The first value is 0 for both, so next we look at each second value, which again is 0 for both. Looking at each third value, we see that one of the values is 3 and the other is 2. We can stop now, and don't need to compare fourth values. So the 0,0,3,2 is higher (considered to have more weight) than the value 0,0,2,4.

The cascade, step-by-step

  1. First, the browser examines all styles applying to the page.
    1. The browser finds all CSS rules (including external, internal, and local styles; browser defaults; HTML formatting; etc.) that select a given element (for example, all rules that select <p> elements).
    2. All style declarations selected for a given element are applied to the element.
    3. If no style declaration is specified for a given element, any inherited properties are applied.
    4. If there are no inherited properties for a given element, the "initial values" are applied.
  2. Next, the browser sorts by weight and origin.
    1. !important statements are applied.
      1. Any !important declarations in a user style sheet have the highest weight and overrule everything. Period.
      2. Next, !important declarations in author style sheets overrule everything else.
    2. If no !important statements are specified, the browser sorts by origin:
      1. Author (Web designer) style sheets overrule user style sheets (except user !important statements).
      2. User (reader) style sheets overrule browser (user agent) default style sheets.
      3. If there is no author or user style defined for a given element, the browser default style sheet declaration is applied.
    3. (Note that declaring a shorthand property (such as "background") to be !important is equivalent to declaring all of its sub-properties to be !important.)
  3. Next, if the weights are equal, the browser sorts by specificity.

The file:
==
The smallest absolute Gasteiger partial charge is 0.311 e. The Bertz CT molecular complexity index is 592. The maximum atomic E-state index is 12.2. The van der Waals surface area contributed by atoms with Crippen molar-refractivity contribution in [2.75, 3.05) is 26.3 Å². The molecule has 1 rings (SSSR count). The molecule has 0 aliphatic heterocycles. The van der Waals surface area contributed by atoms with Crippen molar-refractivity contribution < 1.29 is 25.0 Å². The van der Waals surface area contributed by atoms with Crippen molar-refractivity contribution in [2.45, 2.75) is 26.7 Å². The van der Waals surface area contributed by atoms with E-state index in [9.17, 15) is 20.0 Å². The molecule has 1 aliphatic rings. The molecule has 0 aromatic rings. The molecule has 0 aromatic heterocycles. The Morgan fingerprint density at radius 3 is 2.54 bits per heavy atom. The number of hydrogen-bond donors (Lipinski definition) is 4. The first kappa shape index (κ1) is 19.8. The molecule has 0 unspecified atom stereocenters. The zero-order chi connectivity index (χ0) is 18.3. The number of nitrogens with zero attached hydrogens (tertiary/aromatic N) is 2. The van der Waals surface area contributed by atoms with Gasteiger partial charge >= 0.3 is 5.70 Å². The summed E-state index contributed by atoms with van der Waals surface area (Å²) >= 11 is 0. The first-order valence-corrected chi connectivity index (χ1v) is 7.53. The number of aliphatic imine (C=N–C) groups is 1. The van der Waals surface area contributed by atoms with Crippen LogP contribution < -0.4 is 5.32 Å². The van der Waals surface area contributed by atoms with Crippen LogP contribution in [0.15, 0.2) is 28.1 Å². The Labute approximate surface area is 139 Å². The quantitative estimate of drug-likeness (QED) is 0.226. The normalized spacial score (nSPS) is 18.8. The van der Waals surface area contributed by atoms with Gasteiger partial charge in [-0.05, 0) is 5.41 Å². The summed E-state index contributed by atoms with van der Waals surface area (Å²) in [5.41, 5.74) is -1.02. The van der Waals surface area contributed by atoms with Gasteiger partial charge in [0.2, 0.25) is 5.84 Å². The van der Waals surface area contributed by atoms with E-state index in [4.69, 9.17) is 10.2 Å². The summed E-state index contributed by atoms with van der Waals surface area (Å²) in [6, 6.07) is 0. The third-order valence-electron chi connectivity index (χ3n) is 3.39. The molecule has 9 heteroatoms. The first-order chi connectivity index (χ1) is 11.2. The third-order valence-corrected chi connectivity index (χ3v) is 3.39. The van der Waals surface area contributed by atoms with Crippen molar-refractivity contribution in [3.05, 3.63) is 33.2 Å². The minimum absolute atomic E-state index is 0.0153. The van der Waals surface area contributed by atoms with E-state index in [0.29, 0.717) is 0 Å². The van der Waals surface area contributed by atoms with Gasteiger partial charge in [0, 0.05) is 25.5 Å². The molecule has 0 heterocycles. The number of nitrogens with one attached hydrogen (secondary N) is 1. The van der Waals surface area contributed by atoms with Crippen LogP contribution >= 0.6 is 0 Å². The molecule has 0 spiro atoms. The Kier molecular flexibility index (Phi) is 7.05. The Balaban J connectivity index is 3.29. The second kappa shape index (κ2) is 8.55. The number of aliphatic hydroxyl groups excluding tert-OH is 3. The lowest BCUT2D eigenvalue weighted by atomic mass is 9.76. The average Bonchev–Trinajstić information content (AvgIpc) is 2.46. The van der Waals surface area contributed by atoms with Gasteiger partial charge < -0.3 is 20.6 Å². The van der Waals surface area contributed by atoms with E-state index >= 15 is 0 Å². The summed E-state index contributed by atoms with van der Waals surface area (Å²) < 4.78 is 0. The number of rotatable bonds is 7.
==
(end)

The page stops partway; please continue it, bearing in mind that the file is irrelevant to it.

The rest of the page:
1. Higher specificity overrules lower specificity (We read the specificity from left to right, comparing each of the four values separately, until we find one value higher than the other).
    2. (Note that what the CSS specifications call "non-CSS presentational hints" — HTML formatting — are converted to corresponding CSS rules with specificity of 0. These rules are assumed to be at the start of the author style sheet and may be overridden by subsequent style sheet rules.)
    3. (Note that inheritance has no specificity, which is not the same as having a specificity of 0. This means that even a specificity of 0 will overrule inheritance. In other words, simply applying a property to an element overrules inheritance.)
    4. (Note that the rules of specificity differ slightly in CSS 1, CSS 2, and CSS 2.1.)
  4. Next, if specificities are equal, the browser sorts by order.
    1. Internal style sheets overrule external style sheets.
    2. A style sheet that imports a style sheet into itself carries more weight than, and overrules, the imported styles. If more than one sheet is imported they will cascade in the order in which they are imported: the last imported style sheet will overrule the next to last, and so on.
    3. If the weights are equal in a given style sheet or page, the later a declaration appears in the style sheet or page, the greater its weight.